Key Points of Kansas Landlord Tenant Law
The landlord tenant law in Kansas governs the rental relationship. These are the key points that both parties will want to know before finalizing the terms of their unique agreement.
1. Security Deposit Rules
Landlords may charge one month's rent as a security deposit. Another half-month's rent may be added to furnished units. Pet deposits are also permitted if the property allows pets. Tenants must receive their deposit within 30 days of moving out or 14 days after a landlord determines the full withholding, whichever is sooner. Tenants must make a demand for their deposit or landlords will mail it to their last known address.
2. No Ability to Withhold and Repair
Landlords who do not provide a habitable environment may have their tenants terminate their lease. There is no statute for withholding rent to repair a habitability issue. Tenants must notify their landlord in writing and allow for 14 days for the repair to be made. This notice can be a 30 day notice to terminate.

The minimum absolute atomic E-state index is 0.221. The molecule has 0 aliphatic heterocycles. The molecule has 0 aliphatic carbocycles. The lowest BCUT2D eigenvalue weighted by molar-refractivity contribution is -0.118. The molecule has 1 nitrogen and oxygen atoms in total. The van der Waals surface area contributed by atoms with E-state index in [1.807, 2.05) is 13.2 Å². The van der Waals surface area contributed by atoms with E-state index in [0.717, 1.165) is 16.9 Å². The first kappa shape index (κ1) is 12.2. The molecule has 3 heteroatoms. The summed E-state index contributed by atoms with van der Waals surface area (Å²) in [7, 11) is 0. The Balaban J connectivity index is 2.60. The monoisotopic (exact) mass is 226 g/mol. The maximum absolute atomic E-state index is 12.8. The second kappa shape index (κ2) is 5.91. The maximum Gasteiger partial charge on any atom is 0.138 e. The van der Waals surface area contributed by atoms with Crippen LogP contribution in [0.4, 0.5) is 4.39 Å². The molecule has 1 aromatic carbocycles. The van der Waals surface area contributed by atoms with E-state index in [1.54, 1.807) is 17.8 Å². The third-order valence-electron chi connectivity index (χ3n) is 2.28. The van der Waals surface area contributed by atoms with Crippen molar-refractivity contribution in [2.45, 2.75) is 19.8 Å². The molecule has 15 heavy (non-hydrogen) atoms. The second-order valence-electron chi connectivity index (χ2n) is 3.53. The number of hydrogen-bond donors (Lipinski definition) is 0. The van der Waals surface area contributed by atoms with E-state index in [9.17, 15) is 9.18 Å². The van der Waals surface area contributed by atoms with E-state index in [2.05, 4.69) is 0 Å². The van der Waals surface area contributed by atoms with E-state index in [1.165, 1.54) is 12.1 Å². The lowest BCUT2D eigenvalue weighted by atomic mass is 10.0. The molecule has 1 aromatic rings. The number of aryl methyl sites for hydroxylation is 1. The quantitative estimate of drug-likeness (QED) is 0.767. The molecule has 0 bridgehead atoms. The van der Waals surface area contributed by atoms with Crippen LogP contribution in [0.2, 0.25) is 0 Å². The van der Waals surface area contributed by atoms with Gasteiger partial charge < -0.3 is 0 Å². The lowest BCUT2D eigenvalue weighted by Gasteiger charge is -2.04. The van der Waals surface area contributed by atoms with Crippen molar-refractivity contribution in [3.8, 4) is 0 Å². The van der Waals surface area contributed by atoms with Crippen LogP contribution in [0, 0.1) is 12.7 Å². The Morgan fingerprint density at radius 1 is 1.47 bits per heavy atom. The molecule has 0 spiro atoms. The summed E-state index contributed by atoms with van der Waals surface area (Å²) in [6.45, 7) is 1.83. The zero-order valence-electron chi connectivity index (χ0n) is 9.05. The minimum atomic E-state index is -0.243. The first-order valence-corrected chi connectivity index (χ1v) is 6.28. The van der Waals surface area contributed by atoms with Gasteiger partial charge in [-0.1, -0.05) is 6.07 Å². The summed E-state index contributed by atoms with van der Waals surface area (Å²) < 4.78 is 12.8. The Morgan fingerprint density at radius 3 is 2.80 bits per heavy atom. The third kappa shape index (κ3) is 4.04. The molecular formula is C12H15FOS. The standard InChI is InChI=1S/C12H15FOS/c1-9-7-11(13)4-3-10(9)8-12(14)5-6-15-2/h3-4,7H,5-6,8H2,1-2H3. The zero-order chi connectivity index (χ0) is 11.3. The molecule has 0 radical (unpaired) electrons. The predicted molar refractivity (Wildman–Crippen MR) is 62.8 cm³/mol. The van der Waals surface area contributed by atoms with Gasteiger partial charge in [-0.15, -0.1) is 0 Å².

3. Nonpayment of Rent Has Specific Rules
If a tenant has resided at a rental unit for less than 90 days, then landlords are required to sent a 3 day written notice to pay or quit. Tenants with more than 90 days of living at a property are required to be given a 10 day notice to pay or quit. Other lease violations require a 30 day notice, but the tenant has 14 days to rectify the situation. A second lease violation other than nonpayment of rent allows for a 30 day termination notice instead.
4. Landlords Must Provide Reasonable Notice For Entry
Kansas law only requires that landlords provide tenants with a “reasonable” amount of notice for property entry. That entry must occur at a reasonable time as well. Both landlords and tenants are governed by a “quiet enjoyment” clause which requires tenants to respect the space of their neighbors and requires landlords to not abuse their right of entry. The key points of Kansas landlord tenant law help to answer the most common questions that get asked. If your specific question is not answered here, then be sure to check local statutes that govern this business relationship.
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